A private detective is unexpectedly summoned, to return to his home country from a foreign land. With the help of an old friend, the detective then boards a train to London. Aboard this train, he is confronted with a passenger who believes someone intends to murder him. As luck would have it the passenger is murdered in what would appear to be a perfect crime. Following the classical scheme of the murder-mystery genre, the detective attempts to solve the case. What sets the “Murder on the Orient Express” apart from the other books within its genre, is this tale’s twist of the murderer becoming the victim.
Murder on the Orient Express Plot
The mystery begins as Hercule Poirot, a private detective but former police officer boards a train to Stamboul. Upon his arrival to Stamboul, he checks into a hotel and prepares to make himself comfortable. However, before he can do this, Hercule receives a telegram commanding him to return to London.
While waiting for the next train, Hercule encounters one of his old friends M.Bouc. M.Bouc arranges for the detective to have a seat, on the Orient Express when it arrives. As they wait for the train, Hercule informs M.Bouc about a pair of men he saw in the hotel’s dining room; Ratchett and Hector MacQueen. Hercule informs M.Bouc that Ratchett is actually a vile character based on his observations. The Orient Express eventually arrives and the two board.
Once aboard Hercule is forced to take a spot in second class due to the train being unexpectedly full. While M.Bouc luckily received the final spot in first class. Ratchett and Hector are also passengers on the train. Hector becomes aware of this when, Ratchett informs Hercule, that he has received some worrisome messages recently. As a result, he has come to believe that someone is trying to murder him. Ratchett asks the detective to look into the matter, which he refuses.
M.Bouc makes arrangements to move to another coach so that Hercule can take his spot in first class. Early the following morning the detective’s sleep is broken, by a loud cry from Ratchett’s nearby compartment. The train quickly returns to silence after Ratchett’s compartment was investigated. It becomes everyone’s estimation that the cry was not out of distress. Hercule has trouble falling asleep due to the particular silence of the train. He later calls his room bell to call a conductor to request some water. The conductor also informs Hercule that the train is currently stuck in a snowbank.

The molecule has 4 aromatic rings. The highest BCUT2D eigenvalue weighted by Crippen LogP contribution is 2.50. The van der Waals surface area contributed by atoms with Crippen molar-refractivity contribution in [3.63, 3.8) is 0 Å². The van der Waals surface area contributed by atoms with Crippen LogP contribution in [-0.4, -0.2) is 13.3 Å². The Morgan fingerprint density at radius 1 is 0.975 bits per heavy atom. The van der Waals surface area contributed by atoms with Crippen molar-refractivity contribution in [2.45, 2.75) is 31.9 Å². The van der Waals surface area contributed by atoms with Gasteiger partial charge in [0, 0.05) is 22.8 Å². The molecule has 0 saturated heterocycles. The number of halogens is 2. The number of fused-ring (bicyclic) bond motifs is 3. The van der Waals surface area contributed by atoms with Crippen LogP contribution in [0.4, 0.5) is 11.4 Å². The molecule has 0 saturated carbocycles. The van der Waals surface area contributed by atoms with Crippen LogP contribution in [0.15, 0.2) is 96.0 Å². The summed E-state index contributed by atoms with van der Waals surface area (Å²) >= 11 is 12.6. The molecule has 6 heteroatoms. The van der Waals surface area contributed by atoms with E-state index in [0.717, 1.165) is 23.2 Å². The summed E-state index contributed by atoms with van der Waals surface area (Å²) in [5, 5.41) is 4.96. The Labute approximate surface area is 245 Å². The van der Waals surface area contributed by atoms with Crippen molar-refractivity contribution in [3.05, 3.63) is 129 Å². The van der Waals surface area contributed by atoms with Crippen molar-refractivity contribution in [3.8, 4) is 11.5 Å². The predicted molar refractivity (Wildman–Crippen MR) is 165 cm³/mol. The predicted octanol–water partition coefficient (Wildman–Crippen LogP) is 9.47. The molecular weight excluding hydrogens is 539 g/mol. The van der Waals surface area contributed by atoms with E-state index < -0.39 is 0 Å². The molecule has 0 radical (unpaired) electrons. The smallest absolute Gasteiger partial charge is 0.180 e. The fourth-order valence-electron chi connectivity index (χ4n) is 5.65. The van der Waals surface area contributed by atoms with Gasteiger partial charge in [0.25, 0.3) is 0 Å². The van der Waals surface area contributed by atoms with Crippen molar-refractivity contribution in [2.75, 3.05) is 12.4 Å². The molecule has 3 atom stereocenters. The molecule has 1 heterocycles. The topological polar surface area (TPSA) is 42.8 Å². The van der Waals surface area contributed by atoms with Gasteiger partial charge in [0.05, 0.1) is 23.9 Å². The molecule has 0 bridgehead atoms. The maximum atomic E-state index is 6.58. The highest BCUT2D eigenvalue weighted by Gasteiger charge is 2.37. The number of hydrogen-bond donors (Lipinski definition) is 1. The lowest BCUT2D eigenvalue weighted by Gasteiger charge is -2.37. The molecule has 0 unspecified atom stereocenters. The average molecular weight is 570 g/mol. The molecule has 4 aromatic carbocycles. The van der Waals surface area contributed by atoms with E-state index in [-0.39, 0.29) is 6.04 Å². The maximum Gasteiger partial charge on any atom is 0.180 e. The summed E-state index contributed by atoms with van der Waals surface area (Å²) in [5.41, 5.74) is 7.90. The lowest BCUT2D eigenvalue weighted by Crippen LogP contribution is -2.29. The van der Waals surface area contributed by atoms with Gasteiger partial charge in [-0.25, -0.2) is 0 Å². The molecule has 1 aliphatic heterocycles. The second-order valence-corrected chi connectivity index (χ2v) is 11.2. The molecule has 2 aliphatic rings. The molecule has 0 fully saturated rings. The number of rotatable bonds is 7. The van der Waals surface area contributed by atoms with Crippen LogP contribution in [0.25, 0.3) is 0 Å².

The subsequent morning, the detective is notified by M.Bouc that Ratchett has been murdered. He also believes that the murderer is still aboard the train. Examining the situation, Hercule decides to take the case. Hercule makes his way to Ratchett’s compartment to examine his body. There he discovers that the victim’s body has twelve stab wounds on it. While surveying the room, Hercule also notices that the window has been left open. He deduces that this was done in an attempt convince those investigating, that the killer used the window to escape. However, this is quickly debunked, as there are no footprints left, in the snow under the window. Further observation reveals; a handkerchief with the initial “H” embedded within it, a match different from to the other matches on Ratchett’s person, a pipe cleaner and a piece of burned paper with the word Armstrong scribed upon it.
The paper marked with the word Armstrong helps Hercule to deduce what he believes to be Ratchett’s true identity. A couple years in the past a crooked man by the name of Cassetti kidnapped a three-year-old Daisy Armstrong. Cassetti had in fact collected ransom money from the Armstrong family. Despite receiving the money, Cassetti murdered the child anyway. Hercule following his theory, suspects the murderer to be an Armstrong who sought vengeance.
Hercule begins interviewing all the passengers on the train in search of more information. Every passenger seems to have a reasonable alibi. The detective eventually resorts to doing a luggage check on all the passengers, which reveals some very valuable clues. With the help of Dr.Constantine and M.Bouc, Hercule reexamines all the facts and develops a list of inquiries. Utilizing the clues and list of inquiries, Hercule spends a fair amount of time lamenting the case in silence. Hercule emerges from his meditative state with what he believes to be the solution to the case. From his deductions, none of the passengers are who they say they are. This brings about a twist in the tale that none of Hercule’s colleagues had foreseen.
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